In software development, dogfooding means that people in charge of a software artifact are also users of this same software artifact.
For example if you’re developing an email client, you should use it as your own email client.
Dogfooding can be a good thing because it’s supposed to give you insights about the features that are missing or the issues that need fixing that are more difficult to perceive if you are not a regular user.
Thus, dogfooding should improve the ability for people to choose and prioritize the right stuff.
Dogfooding is supposed to be one of the strengths of non-corporate non-commercial open source projects, in this case often called “scratching your own itch”, because the focus on features used by the developers is even stronger.
All dogs are not the same
One of the risks of dogfooding is the bias it can create, when the way people in charge of the software artifact use it is atypical when you compare it to its external users.
For example for video games: video game creators are often experienced players, and when they work on a game for several months or years, they become experts of it. If they only focus the game in a way that makes it fun for them to play, there’s a risk that the difficulty level would be too high for typical players.
There is a market for difficult games, but there is a difference between creating a game targeted at this market, and wanting to create a game targeted at a more general audience but making it accidentally too difficult because the creators tuned it for their own tastes.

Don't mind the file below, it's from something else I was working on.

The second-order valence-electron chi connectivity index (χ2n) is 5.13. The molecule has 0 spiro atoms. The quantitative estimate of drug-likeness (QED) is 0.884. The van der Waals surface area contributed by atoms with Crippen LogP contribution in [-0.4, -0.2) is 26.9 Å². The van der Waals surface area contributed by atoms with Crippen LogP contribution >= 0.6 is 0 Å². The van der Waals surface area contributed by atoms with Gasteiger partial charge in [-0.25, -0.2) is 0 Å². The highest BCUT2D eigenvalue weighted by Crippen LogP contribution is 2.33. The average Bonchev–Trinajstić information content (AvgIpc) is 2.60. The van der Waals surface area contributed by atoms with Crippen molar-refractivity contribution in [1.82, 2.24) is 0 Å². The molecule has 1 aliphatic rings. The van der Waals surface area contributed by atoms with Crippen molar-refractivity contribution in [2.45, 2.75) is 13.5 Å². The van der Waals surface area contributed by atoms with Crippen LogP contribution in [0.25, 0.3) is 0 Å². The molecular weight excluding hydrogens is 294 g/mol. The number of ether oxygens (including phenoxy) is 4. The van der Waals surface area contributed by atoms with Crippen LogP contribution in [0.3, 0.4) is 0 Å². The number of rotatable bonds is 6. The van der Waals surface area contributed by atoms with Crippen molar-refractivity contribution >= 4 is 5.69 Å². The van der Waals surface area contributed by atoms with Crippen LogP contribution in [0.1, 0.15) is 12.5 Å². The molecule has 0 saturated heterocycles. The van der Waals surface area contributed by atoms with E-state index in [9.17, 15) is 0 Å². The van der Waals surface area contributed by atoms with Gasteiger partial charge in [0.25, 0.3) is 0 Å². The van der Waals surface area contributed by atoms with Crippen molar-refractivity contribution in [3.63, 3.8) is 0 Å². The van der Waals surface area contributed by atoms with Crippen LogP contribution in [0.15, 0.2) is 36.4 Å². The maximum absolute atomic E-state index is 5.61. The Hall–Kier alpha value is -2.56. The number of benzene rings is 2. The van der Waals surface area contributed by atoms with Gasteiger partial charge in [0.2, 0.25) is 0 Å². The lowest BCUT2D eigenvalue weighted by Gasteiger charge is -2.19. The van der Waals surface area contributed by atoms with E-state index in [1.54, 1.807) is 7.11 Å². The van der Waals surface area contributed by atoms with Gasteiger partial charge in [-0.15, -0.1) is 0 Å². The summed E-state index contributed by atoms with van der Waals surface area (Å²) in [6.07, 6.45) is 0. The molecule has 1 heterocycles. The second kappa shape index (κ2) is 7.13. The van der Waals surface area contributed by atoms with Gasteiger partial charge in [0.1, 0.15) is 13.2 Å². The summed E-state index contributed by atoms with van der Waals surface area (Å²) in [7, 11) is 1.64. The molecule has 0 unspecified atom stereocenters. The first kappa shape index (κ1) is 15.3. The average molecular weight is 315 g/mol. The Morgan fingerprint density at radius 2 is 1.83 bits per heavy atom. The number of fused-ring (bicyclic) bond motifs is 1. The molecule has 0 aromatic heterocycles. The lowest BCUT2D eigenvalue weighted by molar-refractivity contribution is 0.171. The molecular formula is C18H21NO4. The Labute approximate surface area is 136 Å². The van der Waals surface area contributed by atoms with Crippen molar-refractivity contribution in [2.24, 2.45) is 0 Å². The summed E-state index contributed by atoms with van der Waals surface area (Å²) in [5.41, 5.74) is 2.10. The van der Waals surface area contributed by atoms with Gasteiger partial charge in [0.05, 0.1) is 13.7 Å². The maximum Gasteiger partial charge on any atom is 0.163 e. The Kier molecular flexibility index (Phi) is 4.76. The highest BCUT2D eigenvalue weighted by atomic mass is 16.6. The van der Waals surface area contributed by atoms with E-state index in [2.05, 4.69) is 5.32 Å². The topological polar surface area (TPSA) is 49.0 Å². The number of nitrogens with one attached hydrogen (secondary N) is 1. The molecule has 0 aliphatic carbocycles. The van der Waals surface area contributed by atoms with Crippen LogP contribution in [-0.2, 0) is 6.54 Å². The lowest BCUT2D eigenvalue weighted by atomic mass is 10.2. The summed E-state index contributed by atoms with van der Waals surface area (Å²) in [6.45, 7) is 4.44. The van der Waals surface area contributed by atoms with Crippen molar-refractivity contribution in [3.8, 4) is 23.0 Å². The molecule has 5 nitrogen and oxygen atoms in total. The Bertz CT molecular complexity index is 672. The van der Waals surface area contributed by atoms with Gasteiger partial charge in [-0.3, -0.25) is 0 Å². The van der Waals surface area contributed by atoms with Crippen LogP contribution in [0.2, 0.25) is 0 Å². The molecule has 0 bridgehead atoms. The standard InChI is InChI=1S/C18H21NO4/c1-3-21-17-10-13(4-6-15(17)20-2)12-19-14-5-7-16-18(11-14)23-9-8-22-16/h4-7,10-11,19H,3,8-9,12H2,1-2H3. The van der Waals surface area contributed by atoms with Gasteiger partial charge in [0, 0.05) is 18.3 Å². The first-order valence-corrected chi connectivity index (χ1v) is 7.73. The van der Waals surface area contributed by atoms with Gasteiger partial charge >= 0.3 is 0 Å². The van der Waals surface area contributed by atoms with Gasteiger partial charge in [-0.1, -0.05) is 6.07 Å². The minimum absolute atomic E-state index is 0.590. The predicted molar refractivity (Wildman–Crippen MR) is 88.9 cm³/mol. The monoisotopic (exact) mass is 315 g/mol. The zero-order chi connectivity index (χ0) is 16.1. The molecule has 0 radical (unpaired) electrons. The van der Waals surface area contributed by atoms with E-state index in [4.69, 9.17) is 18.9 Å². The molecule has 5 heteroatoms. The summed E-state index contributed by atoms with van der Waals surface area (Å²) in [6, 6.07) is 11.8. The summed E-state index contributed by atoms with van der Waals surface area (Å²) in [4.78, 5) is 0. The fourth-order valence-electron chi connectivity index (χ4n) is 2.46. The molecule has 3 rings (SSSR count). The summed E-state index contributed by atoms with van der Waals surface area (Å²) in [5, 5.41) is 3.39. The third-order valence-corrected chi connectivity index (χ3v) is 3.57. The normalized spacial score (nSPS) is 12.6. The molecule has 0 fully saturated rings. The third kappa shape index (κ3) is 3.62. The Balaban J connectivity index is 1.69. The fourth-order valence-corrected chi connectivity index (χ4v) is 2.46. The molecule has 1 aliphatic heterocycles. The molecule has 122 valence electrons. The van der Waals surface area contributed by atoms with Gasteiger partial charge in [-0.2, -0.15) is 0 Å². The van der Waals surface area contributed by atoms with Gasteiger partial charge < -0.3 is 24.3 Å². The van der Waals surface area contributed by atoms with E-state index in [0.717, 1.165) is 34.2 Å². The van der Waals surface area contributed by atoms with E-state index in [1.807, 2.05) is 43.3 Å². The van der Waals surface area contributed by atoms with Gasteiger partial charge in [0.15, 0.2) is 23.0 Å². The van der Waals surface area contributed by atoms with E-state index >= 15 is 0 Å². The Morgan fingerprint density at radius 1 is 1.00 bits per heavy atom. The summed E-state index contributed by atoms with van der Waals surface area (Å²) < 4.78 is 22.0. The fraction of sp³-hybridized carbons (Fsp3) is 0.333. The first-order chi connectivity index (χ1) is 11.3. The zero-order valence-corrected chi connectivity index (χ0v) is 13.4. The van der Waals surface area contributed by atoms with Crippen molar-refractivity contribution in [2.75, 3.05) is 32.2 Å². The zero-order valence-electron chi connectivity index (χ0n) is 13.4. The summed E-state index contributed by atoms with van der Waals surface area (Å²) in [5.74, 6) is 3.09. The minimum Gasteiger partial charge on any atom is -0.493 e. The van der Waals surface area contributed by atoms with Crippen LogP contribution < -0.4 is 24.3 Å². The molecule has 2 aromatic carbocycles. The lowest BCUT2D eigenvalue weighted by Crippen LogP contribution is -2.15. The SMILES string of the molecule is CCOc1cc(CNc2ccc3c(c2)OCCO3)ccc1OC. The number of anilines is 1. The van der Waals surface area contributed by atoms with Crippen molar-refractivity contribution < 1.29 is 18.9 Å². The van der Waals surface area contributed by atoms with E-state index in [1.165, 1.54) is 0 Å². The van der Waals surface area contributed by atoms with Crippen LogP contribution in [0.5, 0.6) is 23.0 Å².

I started to think about this in the case of Git and the Linux kernel: since Git has been created by and for Linux kernel developers, it has a strong bias toward the workflows the Linux kernel use, and toward the tastes of its developer.
I’d say it also has (or more precisely had, because it’s something that is actively worked on) a strong bias toward the high tolerance of these users toward software with a steep learning curve, if the perceived productivity for the experienced users is high enough.
The topic that currently fascinates me is the extreme case of dogfooding that happens when the software artifact you work on is actively used for its own creation.
Because in this case, there’s an interesting (at least for me) risk of creating a hyper-specific solution, that only works for this use case, like a spiraling ouroboros.
For example if the people that develop a programming language use it, but mostly to develop the language, instead of creating applications or other tools.
In this case, there’s a chance that the people will create a programming language that is very good when you want to use it to write a programming language, but that sucks at other uses.
Like in the video games example, it can not be a problem if it’s what the creators want to achieve. And indeed programming languages that are mostly good to write programming languages is an existing niche.
But as for video games, it’s bad when it’s not what you intended.
So I’m thinking about other cases where it could happen (some of these may be inspired by existing tools):
A ticketing system used to manage its own development, and that can only be used to manage its own project
An operating system used by people working on it, and that can only be used to work on it
A file editor mostly to edit the files it’s written in
A document format used to document itself, and that can only be used for this use
Other suggestions are welcome.